In addition, the researcher’s decision to clean or not clean the corpus (e.g. hyphenation problems, corpus normalisation, eliminating OCR errors) and more specifically his or her access to scripts that can reduce these problems is essential, as it can change both a researcher’s experience with digital tools and the research outcomes tremendously.
Historians’ search strategies constantly change, depending on the digital format(s) of their corpus, their knowledge of their sources and their research topic. Before and while using an application like AntConc, one especially needs to have some affinity with medical journals and some background knowledge about frequently discussed medical themes and common medical terms. Without such knowledge, it is not only difficult to think of meaningful keywords, it is also difficult to make sense of the outcomes of search results. One way to get insight into the terminology of a corpus is via the collocates function in AntConc. For example, in the BARMB (1842-1914) the word “religion” collocates with frequently used words such as “génitale” and “accouchements”, which hints at the importance of religion in obstetric and gynaecological debates [Fig. 3]. In addition, the concordance function in AntConc, showing one or more keywords in their context, allows the researcher to see at a glance in what type of debates a specific word was used. These two functionalities were, besides close-reading methods, frequently used by Jolien to familiarise herself with the content of medical journals.
In contrast, these functionalities were less or not at all used by Eva. Due to previous research she was already familiar with dominant discussions and terminology within psychiatry. For example, when researching the medical debate about “non-restraint” (which referred to the disuse of mechanical restraint apparatuses on psychiatric patients and was largely supported by psychiatrists in the United Kingdom) , the collocate tables and concordance function did not offer much additional and useful information. In Eva’s case the concordance function only gave slight variations for the word “non-restraint” such as “restraint”, “système”, “pratique”, “anglaise” and thus did not provide Eva with new insights or specific information about the use of non-restraint. Therefore, Eva relied much more on the concordance plot which gave her a better overview of where to find crucial moments of debate within the journals about this specific topic. In addition, unlike Jolien who works with a corpus of French-speaking medical journals, Eva uses corpora in different languages, which complicates the research process. Additional steps need to be taken. The non-restraint was mainly developed and acknowledged within the United Kingdom but was also discussed by alienists in other countries. This means that the researcher needs to be aware of (faulty) translations of this keyword (e.g. “no-restraint”, “nulle contrainte”, “non-restreinte”) and needs to take these into account as well while working with tools such as AntConc. Thus, a different starting point and previous knowledge of the researcher can alter why and how the same tool and its functionalities are used.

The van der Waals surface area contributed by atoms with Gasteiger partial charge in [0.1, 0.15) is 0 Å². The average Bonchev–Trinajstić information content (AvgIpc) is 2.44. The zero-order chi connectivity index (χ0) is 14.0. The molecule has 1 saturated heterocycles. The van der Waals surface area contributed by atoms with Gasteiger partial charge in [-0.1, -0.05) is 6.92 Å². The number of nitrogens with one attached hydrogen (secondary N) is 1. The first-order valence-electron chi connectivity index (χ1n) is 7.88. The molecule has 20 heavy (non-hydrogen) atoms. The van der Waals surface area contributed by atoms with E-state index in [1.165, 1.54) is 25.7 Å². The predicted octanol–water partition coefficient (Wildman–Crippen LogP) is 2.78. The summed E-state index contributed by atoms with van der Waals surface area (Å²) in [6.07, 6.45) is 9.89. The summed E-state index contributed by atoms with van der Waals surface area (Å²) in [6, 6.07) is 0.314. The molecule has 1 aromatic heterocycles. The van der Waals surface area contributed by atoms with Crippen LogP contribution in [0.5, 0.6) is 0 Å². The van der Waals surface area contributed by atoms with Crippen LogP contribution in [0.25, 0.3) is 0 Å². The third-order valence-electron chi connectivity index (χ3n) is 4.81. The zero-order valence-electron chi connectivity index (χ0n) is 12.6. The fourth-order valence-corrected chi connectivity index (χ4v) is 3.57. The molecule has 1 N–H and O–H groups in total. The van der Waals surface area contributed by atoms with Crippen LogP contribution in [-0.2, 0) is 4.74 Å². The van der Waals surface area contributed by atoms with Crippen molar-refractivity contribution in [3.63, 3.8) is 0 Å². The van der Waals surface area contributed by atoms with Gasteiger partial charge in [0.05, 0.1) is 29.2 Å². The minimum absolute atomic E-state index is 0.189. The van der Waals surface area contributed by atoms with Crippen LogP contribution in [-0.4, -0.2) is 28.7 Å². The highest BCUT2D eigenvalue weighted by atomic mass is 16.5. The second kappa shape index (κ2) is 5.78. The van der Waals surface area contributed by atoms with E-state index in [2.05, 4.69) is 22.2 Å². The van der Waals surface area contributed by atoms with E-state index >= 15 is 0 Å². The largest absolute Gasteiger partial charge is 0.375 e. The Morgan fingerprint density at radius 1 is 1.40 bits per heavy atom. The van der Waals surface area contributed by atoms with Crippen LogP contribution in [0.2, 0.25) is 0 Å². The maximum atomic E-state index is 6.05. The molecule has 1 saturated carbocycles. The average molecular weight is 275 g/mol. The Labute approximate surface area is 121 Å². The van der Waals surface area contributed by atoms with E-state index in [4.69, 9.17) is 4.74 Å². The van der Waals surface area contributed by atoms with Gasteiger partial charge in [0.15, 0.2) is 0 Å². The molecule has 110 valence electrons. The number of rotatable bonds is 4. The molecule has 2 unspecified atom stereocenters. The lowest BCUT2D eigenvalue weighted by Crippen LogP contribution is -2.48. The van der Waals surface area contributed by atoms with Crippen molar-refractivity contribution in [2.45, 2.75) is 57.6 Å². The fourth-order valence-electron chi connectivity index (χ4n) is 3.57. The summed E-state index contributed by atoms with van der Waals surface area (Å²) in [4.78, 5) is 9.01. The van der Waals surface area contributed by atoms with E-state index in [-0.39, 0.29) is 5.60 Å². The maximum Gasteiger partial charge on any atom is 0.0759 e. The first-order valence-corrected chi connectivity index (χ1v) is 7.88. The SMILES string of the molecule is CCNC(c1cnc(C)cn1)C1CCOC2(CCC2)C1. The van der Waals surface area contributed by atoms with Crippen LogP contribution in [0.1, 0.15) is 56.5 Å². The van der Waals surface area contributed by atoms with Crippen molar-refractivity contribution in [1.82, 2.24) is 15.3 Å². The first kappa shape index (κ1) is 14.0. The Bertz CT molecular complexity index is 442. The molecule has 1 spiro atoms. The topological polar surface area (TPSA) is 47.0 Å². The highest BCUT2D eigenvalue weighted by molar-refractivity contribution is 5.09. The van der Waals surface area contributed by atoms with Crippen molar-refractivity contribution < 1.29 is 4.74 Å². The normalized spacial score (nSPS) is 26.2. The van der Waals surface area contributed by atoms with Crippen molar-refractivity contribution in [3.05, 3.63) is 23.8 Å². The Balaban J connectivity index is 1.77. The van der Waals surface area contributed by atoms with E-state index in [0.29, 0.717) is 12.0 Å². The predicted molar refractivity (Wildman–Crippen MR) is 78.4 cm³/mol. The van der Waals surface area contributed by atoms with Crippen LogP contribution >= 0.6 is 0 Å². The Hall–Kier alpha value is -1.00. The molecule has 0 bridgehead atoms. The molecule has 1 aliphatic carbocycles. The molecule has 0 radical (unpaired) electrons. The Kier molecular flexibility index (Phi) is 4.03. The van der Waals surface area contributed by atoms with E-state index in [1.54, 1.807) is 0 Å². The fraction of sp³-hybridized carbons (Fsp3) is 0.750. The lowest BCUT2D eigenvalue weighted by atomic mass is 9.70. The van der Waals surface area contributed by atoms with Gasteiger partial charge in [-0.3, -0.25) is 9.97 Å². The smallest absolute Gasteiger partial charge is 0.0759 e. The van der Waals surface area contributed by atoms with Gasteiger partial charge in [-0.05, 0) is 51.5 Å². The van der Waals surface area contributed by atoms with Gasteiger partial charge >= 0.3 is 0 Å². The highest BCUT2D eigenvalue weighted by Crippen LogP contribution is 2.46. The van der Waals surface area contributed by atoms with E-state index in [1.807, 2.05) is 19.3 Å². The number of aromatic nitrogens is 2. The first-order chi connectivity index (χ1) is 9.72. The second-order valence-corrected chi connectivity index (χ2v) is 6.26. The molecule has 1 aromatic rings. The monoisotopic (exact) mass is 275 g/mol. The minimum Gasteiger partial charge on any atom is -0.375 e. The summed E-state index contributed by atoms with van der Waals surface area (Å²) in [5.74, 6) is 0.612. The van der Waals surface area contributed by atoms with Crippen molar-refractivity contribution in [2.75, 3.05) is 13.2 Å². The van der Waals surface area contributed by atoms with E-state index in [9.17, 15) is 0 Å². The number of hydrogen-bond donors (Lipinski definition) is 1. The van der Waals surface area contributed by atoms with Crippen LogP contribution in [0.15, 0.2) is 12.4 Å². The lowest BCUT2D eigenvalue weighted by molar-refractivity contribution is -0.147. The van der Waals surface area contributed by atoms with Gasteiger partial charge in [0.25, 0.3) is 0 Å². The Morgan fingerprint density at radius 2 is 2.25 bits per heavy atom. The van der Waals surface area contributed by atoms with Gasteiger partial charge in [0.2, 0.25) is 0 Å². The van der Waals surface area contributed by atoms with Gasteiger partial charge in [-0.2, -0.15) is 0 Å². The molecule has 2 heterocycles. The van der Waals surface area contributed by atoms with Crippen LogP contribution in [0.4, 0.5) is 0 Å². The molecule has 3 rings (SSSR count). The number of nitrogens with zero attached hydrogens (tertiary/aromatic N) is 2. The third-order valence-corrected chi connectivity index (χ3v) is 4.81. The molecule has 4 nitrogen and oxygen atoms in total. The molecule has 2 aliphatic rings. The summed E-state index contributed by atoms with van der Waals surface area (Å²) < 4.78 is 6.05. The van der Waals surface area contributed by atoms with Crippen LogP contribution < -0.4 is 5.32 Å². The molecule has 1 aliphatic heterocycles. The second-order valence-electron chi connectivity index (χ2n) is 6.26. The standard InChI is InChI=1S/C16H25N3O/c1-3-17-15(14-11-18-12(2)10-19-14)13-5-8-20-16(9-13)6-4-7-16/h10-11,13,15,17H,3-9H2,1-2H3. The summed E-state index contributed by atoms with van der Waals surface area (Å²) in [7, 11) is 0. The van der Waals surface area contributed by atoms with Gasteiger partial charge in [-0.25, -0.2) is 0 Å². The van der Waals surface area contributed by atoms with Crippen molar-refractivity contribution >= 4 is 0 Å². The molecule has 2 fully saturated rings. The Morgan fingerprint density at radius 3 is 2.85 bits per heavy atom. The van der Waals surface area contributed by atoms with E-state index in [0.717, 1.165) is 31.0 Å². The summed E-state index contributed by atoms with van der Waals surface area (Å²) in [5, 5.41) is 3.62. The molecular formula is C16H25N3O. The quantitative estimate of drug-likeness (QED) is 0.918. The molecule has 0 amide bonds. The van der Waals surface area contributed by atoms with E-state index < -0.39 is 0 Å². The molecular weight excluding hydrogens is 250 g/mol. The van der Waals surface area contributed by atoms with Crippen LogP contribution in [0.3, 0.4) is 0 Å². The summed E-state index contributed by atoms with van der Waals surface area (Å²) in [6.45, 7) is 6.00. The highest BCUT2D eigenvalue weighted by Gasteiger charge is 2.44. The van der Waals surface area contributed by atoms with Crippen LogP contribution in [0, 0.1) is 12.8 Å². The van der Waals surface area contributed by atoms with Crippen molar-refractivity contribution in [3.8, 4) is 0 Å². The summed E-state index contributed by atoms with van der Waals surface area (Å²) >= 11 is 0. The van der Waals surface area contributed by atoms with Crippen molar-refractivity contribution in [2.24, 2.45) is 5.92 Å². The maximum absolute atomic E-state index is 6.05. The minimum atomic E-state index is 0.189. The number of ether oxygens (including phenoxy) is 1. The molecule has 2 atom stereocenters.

Interpreting Search Results
Once we were familiar with the data, some of the medical debates and the vocabulary used in the debates, we were ready to interpret the search results based on the keywords that we entered in AntConc. It is important to note here that interpretation means ‘going back and forth’ between the different functionalities in AntConc: from the concordance tool (where the word appears in its immediate context), to the concordance plot (where the concentration of the word is plotted over the different journal volumes), to the file view (in which the word appears in the text file). While Eva mainly relied on the concordance plot in combination with the file view, Jolien used the concordance function alongside the concordance plot and the file view. Besides, Eva and Jolien both regularly consulted the PDF-format of the journal volumes to read the complete journal contributions and to check in which sections of the journal they appeared.